Monday, July 30, 2012

Mainstream media ignores Saturday’s protests on anti-Fracking in nation’s capitol

 

Amazing how hard it is to find coverage about this anti-Fracking protest in Washington, DC. Couldn’t be that mainstream media is pro-Fracking could it? One has to wonder in these days of a medium, the news medium, which is allegedly starving for money, why they would ignore a major rally in our nation’s capital on a major issue, like Fracking, with major speakers speaking:

Rally speakers included, Bill McKibben, co-founder of 350.org; Josh Fox, producer of Gasland; Calvin Tillman, former mayor of Dish, Texas; Allison Chin, board president of the Sierra Club, and community members from swing states affected by fracking. (June 28, 2012) EcoWatch

How much fossil-fuel industry money is flowing into mainstream media? Fracking could change New York State’s environment permanently and not is a good way, but the media is mostly mum. We are about to make the biggest decision in New York State’s environmental history in hundreds of years and the media cannot bother to give the public full coverage on this issue.

So, we have to go to our other options on the Internet to get the news we need to know. One option is to go here to see all the photos that participants sent out to the world about their protest, probably figuring that mainstream media would be too busy that day to cover a protest about an important matter in our nation’s capitol: protest Fracking Saturday, July 28 Washington dc - Google Search

Here are the stories I was able to find on Saturday’s rally in Washington, DC.

  • Fracking Protest Draws Thousands To DC On Saturday July 28th nearly 5,000 people gathered to protest fracking regulations and advocate for safer, cleaner, better methods of protecting our citizenry and environment from natural gas procurement. Photographer, Paul Perrin, documented the event which included celebrities: Mark Ruffalo, Pete Seeger, Ed Begley Jr, Margot Kidder, Dar Williams, Lois Gibbs, Gus Speth, Ed Asner, and Holly Near as well as activists: Bill McKibben, Josh Fox, Cornell West, Vandana Shiva, and James Hansen. (July 29, 2012) Addicting Info
  • 5,000 People Unite in DC to Protest Fracking More than 5,000 people from all over the nation, and various parts of the world including Australia, united today on the West lawn of the U.S. Capitol demanding Congress take immediate action to stop fracking. After the rally that began at 2 p.m., rally participants marched for more than one hour, stopping at the headquarters of the America’s Natural Gas Alliance and American Petroleum Institute. People impacted by fracking in their communities joined forces with 136 local and national organizations to call on Congress to Stop the Frack Attack and protect Americans from the dangerous impacts of fracking.  (July 28, 2012) EcoWatch: Uniting the Voice of the Grassroots Environmental Movement

Towards a more realistic baseline for sound actions on Fracking

 

ourwaterAs the deadline for lifting the New York State moratorium on Fracking (horizontal Hydraulic fracturing) looms, the news, rallies, and articles are getting more strident. There’s a hullabaloo over a recent study on Fracking that has critics questioning the motives of the study Local watchdog group blasts Texas university fracking study - The Buffalo News and there’s criticism on the other side that the anti-fracking groups are cherry-picking the science to push their agenda Some experts fault fracking critics’ science. Bringing everything to a fevered pitch is the Stop the Frack Attack rally this weekend at the capital: Fracking protesters to storm national Capitol Saturday - MPNnow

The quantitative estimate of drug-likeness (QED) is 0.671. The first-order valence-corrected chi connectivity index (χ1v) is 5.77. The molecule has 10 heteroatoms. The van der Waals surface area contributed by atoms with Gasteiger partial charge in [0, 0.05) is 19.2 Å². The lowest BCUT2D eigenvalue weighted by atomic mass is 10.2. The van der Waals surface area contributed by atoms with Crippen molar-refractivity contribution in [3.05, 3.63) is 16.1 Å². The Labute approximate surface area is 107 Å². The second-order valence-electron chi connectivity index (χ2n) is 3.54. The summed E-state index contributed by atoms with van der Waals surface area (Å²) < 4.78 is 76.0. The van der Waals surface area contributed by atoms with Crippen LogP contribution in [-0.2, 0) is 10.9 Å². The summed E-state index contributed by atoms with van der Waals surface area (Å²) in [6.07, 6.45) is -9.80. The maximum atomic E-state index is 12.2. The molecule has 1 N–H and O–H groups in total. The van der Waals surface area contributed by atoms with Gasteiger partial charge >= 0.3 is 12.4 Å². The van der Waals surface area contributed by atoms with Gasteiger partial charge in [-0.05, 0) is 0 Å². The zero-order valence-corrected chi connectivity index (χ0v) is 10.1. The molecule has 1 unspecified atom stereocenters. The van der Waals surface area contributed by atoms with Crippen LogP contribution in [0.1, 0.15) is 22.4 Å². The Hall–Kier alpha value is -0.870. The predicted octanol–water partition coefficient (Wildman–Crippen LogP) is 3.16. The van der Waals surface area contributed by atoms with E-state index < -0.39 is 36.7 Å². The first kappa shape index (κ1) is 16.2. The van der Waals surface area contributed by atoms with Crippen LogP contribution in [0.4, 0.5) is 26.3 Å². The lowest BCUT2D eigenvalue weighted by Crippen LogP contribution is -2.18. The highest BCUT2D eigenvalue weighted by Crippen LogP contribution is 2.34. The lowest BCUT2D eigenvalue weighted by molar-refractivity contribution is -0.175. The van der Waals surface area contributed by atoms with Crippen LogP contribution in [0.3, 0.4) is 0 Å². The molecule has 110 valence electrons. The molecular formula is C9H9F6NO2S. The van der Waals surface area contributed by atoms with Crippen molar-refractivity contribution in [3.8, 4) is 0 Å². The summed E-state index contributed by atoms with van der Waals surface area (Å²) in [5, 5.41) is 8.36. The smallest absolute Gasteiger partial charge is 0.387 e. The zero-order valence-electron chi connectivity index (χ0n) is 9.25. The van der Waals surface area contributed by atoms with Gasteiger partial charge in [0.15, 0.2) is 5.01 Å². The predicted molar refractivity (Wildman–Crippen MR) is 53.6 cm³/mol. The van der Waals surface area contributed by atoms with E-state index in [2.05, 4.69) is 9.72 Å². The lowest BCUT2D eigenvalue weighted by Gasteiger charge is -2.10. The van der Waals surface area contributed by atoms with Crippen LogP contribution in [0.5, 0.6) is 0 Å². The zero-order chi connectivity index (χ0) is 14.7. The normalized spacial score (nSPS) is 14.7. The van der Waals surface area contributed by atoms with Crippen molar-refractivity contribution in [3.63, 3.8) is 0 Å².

Hard to imagine that anyone in New York State doesn’t know about the Fracking controversy by now, but I suppose there are. And, I’ll bet there are many who still don’t care. As long as the quiet majority in our state think they might get a job, free our energy security from other nations, get a windfall by signing a lease on their property for drilling rights, or not get sidetracked from the fun stuff they’re doing by this issue, they will remain mum. As our species tends to do, far too many will sit back and think this environmental issue has nothing to do with them.

One person at least who isn’t remaining quiet is NYS Senator Avella-- , Ranking Minority Member, Standing Committee on Environmental Conservation. Hold on to your hat and listen to Senator Avella speak about Fracking on this 11 minute video: Sen. Avella on Fracking Forum.

Regardless of where you stand on this issue, it does threaten to be the biggest environmental story in our state since Love Canal. If Fracking comes there will be change, which brings up many questions. Are local moratoriums, like the one just passed in Rochester, NY, going to hold or will Home Rule be gutted by the gas industry, making us second class citizens in our own state? (In Pennsylvania, their weaker home rule law was upheld: Court Rejects a Ban on Local Fracking Limits - NYTimes.com) Is the New York State Department of Conservation going to have enough employees to monitor the new Fracking wells: Regulation: How many wells per inspector? In some states, answer is elusive -- 07/25/2012 -- www.eenews.net.

But the question that all of us, no matter where we stand on this issue, should be asking is whether we have a realistic baseline for sound actions on Fracking at all? In other words, do we know the state of our water and our public health well enough so that when there is a drilling accident, we’ll be able to identify damage due to gas drilling? One group is not waiting for the state to chase their tails over this issue and is on it: